This is how much you'll earn as a trader in an investment bank on Wall Street
Sell-side traders’ salaries have been falling for years, and there are fewer trading roles within the U.S. bulge-bracket banks. In addition to pressure to cut costs, many banks simply need fewer traders as electronic trading continues its ascent. A recent Fortune article sums up the situation in its title – many people are talking about “The Death Of Trading”.
So how much can a trader expect to make at a bank or broker-dealer in the U.S.? Are salaries and bonuses spiraling down the drain as banks reduce headcount, or are you still going to make a very, very good living?
The first problem is supply and demand. Between the first half of 2014 and the first half of 2019, research firm Coalition says front office headcount fell 11% across front office jobs in banks globally. However, the cuts were higher in fixed income sales and trading, where 16% of staff disappeared during the period. As of the second half of 2019 banks are addressing over-staffing in the equities division too (witness Deutsche Bank's withdrawal). The upshot is that there are a lot of unemployed traders chasing not so many jobs, and this is never good for pay.
Accordingly, 2019 is unlikely to be a bumper year for bonuses. Johnson Associates’ “Outlook for 2019” expects fixed income compensation to fall by single-digit percentages compared to 2018, while equities traders can expect to see bonuses down 10-15%.
How big is the money now?
Trading pay is unfortunately being squeezed on all sides, as high-value proprietary trading has been all but regulated out of existence by the Volcker Rule while client flows are increasingly migrating to electronic platforms, which allow one trader to serve many more clients. U.S. banks pay better than European ones, both because they tend to be more profitable and because they are not covered by EU rules limiting bonuses to no more than two times basic salary.
Traders are typically paid 15% to 20% more than salespeople at the same firm. Traders tend to make better money due to bonus upside.
Wall Street traders' salaries fixed, bonuses falling
One strong indication of the declining status of traders is that headhunting firms have discontinued the annual 'salary surveys' they used to publish. Once one of the most profitable areas of the recruitment trade, these are now much less in demand. Piecing information together from postings on Glassdoor and Wall Street Oasis, however, gives some indication of what you might be able to expect in salary and bonus as a fixed income trader on Wall Street.
Straight out of the intern program and with the rank of “analyst”, the most junior employees on a trading desk earn between $60k and $90k, with some bonuses as high as $20k but most closer to $10k and plenty of zeros in 2018; according to the Page Executive 2019 survey. Expectations are somewhat better (but maybe mistaken) for 2019 with bonuses expected at 20-60% of basic salary.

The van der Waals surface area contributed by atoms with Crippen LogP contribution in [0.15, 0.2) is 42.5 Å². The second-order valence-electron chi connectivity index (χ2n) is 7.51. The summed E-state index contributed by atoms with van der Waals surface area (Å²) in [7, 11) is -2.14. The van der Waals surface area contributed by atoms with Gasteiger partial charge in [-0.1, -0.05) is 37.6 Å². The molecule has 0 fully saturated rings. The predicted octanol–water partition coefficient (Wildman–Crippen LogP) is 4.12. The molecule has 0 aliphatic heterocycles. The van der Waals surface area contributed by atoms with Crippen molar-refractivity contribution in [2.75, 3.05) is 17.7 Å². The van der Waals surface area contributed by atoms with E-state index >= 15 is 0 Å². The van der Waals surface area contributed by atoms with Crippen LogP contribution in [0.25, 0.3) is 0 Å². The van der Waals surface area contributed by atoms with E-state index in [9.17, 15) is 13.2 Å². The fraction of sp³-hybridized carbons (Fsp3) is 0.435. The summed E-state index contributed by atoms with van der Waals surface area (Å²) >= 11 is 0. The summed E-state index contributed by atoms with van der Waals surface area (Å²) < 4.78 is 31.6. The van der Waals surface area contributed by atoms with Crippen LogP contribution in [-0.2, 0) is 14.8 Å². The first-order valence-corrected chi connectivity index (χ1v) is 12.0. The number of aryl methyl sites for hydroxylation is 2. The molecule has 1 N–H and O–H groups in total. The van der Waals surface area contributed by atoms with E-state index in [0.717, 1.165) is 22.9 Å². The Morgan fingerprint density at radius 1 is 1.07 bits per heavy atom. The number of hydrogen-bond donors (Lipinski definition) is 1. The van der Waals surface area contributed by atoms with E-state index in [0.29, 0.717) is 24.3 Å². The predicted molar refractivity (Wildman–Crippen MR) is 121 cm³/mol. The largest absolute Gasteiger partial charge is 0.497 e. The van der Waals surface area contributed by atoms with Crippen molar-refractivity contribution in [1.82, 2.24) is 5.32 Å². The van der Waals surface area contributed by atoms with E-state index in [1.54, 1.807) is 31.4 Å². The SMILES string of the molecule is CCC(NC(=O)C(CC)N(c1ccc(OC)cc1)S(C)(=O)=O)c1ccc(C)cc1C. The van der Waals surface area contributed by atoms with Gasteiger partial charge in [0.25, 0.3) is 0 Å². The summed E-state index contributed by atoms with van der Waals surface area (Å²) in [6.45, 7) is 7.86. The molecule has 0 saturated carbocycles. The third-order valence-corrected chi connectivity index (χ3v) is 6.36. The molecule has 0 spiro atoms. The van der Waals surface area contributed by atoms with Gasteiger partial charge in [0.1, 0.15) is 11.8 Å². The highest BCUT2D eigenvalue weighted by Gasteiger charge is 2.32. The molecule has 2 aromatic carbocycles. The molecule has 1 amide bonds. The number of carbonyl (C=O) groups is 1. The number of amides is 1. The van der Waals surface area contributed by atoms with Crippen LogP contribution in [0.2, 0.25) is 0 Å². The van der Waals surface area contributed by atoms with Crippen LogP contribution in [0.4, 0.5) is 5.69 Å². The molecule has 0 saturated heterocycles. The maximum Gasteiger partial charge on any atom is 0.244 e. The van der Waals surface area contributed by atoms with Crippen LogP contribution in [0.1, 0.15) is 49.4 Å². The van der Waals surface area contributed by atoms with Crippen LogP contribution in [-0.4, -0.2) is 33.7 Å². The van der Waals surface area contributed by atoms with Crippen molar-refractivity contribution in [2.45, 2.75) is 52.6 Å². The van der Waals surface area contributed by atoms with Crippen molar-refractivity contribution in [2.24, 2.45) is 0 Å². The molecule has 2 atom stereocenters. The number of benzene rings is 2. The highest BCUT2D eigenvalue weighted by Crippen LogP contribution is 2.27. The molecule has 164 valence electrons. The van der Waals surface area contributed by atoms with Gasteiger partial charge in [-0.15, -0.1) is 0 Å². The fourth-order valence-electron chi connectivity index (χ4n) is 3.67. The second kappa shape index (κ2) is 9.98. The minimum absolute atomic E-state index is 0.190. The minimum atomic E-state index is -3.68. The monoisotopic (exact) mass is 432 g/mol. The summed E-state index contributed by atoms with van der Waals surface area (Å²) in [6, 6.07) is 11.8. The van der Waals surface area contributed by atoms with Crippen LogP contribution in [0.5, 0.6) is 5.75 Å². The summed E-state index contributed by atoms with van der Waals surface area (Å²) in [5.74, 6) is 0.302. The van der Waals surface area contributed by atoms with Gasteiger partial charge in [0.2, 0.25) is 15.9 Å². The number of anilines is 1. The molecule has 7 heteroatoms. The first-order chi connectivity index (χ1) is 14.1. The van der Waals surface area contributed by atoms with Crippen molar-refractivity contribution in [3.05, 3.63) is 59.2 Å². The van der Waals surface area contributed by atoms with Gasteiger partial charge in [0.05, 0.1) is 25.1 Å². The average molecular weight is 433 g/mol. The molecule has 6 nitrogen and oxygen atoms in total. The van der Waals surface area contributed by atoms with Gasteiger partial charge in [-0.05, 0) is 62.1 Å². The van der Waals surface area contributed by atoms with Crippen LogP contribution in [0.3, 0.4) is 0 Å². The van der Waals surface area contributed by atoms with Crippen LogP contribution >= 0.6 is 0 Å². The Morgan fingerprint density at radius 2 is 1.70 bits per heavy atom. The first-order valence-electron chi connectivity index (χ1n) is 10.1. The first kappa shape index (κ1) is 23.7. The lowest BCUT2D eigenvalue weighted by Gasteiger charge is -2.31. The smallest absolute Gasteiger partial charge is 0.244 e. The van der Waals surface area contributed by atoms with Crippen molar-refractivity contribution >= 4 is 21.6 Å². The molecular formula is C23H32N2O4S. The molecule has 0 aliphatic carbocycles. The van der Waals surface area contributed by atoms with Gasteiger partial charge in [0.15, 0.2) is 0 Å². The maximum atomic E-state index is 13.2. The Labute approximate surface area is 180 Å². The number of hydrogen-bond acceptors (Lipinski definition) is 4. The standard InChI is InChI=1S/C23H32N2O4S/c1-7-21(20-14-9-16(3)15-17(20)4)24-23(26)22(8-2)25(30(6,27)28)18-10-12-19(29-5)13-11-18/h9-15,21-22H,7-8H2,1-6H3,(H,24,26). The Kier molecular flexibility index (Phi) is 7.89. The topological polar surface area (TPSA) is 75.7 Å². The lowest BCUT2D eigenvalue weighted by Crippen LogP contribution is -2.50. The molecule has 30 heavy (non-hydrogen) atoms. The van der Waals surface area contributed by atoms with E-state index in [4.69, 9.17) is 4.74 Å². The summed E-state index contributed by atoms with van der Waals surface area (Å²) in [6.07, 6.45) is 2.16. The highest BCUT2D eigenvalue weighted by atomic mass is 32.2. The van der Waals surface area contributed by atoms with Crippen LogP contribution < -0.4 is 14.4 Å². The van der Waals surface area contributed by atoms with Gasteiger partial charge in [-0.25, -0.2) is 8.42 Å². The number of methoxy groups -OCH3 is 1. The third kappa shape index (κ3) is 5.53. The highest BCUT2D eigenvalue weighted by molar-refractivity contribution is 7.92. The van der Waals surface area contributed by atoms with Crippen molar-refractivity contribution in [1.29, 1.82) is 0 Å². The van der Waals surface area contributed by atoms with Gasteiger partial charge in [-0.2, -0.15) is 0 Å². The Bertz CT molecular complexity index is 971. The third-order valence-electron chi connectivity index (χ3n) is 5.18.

Of course, at this level it’s debatable whether someone can really be called a 'trader:' they’re just a junior providing support and assistance to the employees who actually handle orders. And at the junior levels, compensation is largely determined at the level of the whole sales & trading graduate program, with little variation between business areas.
After a couple of years and promotion to “associate”, traders' pay varies considerably by performance and business unit. Some junior traders at European banks and in less profitable specialities like cash forex are still stuck around the $80k mark as first- and second-year associates, but it’s more normal to be getting into the low six figures, with bonuses potentially reaching 50% of salary.
Once fixed income traders reach VP level, their base goes up to between $90k and $150k. Bonuses are now in the 20-70% range, although they were 100% for top performers a few years ago.
Fixed income traders at the director level can earn up to $300k in base salary, although “juniorisation” of the front office means that there are now people with the Director title who are not earning much more than the top of the VP scale at $150k. Bonuses for directors, however, get significantly better and reach as much as 150% of basic salary.
Of course, the best paid traders are at the top of the tree. For Managing Directors, basic salaries start at $250,000 and reach $500,000 and more and bonuses are 200%+ of salaries. Bonuses are generally expected to be at least loosely related to the P&L of their trading book. As traders take on overall management responsibility for their desks, they can expect that considerations like their compliance track record and 'culture carrying' roles within the firm will also affect compensation
In summary, trading is an industry under threat, particularly on the sell side. But it still pays very well indeed.
Have a confidential story, tip, or comment you’d like to share? Contact: email@example.com in the first instance. Whatsapp/Signal/Telegram also available.
Bear with us if you leave a comment at the bottom of this article: all our comments are moderated by human beings. Sometimes these humans might be asleep, or away from their desks, so it may take a while for your comment to appear. Eventually it will – unless it’s offensive or libelous (in which case it won’t.)